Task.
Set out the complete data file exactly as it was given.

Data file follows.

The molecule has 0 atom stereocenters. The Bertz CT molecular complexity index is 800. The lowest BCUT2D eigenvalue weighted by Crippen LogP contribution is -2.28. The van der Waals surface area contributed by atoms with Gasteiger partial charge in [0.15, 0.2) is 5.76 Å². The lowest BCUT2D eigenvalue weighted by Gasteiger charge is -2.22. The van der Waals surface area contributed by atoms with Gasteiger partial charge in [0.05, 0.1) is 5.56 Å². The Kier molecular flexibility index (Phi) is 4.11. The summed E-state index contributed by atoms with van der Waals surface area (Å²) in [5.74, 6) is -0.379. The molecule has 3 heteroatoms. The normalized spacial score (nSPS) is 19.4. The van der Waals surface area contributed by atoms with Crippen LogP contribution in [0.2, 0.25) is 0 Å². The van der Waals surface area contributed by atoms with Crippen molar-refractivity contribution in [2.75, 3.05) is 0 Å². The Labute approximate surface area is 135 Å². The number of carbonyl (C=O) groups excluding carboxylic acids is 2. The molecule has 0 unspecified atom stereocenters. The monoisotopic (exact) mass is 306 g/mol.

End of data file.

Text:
The molecule has 0 atom stereocenters. The Bertz CT molecular complexity index is 800. The lowest BCUT2D eigenvalue weighted by Crippen LogP contribution is -2.28. The van der Waals surface area contributed by atoms with Gasteiger partial charge in [0.15, 0.2) is 5.76 Å². The lowest BCUT2D eigenvalue weighted by Gasteiger charge is -2.22. The van der Waals surface area contributed by atoms with Gasteiger partial charge in [0.05, 0.1) is 5.56 Å². The Kier molecular flexibility index (Phi) is 4.11. The summed E-state index contributed by atoms with van der Waals surface area (Å²) in [5.74, 6) is -0.379. The molecule has 3 heteroatoms. The normalized spacial score (nSPS) is 19.4. The van der Waals surface area contributed by atoms with Crippen LogP contribution in [0.2, 0.25) is 0 Å². The van der Waals surface area contributed by atoms with Crippen molar-refractivity contribution in [2.75, 3.05) is 0 Å². The Labute approximate surface area is 135 Å². The number of carbonyl (C=O) groups excluding carboxylic acids is 2. The molecule has 0 unspecified atom stereocenters. The monoisotopic (exact) mass is 306 g/mol.